Byrd v. StateAnnotate this Case
The Court of Appeals affirmed the judgment of the Court of Special Appeals upholding the circuit court's denial of coram nobis relief, holding that the nondisclosure of evidence relating to the alleged misconduct of several of the officers that prompted the charges and pleas in this case was not sufficient to render Petitioner's pleas involuntary.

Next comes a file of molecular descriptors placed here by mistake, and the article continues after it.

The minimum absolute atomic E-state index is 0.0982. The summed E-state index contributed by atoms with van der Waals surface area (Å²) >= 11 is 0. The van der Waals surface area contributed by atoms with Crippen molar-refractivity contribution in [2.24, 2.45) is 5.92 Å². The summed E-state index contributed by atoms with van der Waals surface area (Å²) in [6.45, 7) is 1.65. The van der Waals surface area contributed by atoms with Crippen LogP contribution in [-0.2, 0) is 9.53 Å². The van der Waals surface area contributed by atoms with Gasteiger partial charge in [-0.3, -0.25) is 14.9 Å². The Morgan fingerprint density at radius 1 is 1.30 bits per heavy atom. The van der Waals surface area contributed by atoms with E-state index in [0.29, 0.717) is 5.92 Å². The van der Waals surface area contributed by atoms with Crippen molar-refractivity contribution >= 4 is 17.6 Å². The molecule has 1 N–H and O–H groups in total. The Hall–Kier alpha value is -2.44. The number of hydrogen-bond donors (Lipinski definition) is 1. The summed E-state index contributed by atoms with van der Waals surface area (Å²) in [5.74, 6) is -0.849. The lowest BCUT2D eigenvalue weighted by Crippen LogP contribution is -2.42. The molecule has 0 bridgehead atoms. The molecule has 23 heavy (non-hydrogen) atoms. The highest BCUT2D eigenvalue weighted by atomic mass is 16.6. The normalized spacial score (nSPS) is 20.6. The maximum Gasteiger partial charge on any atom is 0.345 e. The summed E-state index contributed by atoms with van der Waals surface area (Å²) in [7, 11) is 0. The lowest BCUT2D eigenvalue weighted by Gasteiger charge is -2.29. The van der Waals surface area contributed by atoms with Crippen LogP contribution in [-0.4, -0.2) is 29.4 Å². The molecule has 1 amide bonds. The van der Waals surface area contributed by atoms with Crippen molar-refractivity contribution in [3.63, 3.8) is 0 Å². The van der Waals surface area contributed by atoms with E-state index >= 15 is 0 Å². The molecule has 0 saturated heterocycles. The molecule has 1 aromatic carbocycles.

Petitioner pled guilty to have committed, in two separate cases, the crime of possession of heroin with intent to distribute. Upon completion of his sentences and probation, Petitioner filed a petition for a writ of error coram nobis, arguing that prior to the entry of his guilty pleas, the State failed to disclose to him evidence of misconduct on the part of some officers involved in the arrests that prompted the criminal charges and pleas. The circuit court denied the petition, and the court of appeals affirmed. The Supreme Court reversed, holding that the State was under no obligation to disclose the potential evidence of misconduct prior to trial and that the nondisclosure did not constitute a misrepresentation in violation of Brady v. United States, 397 U.S. 742 (1970).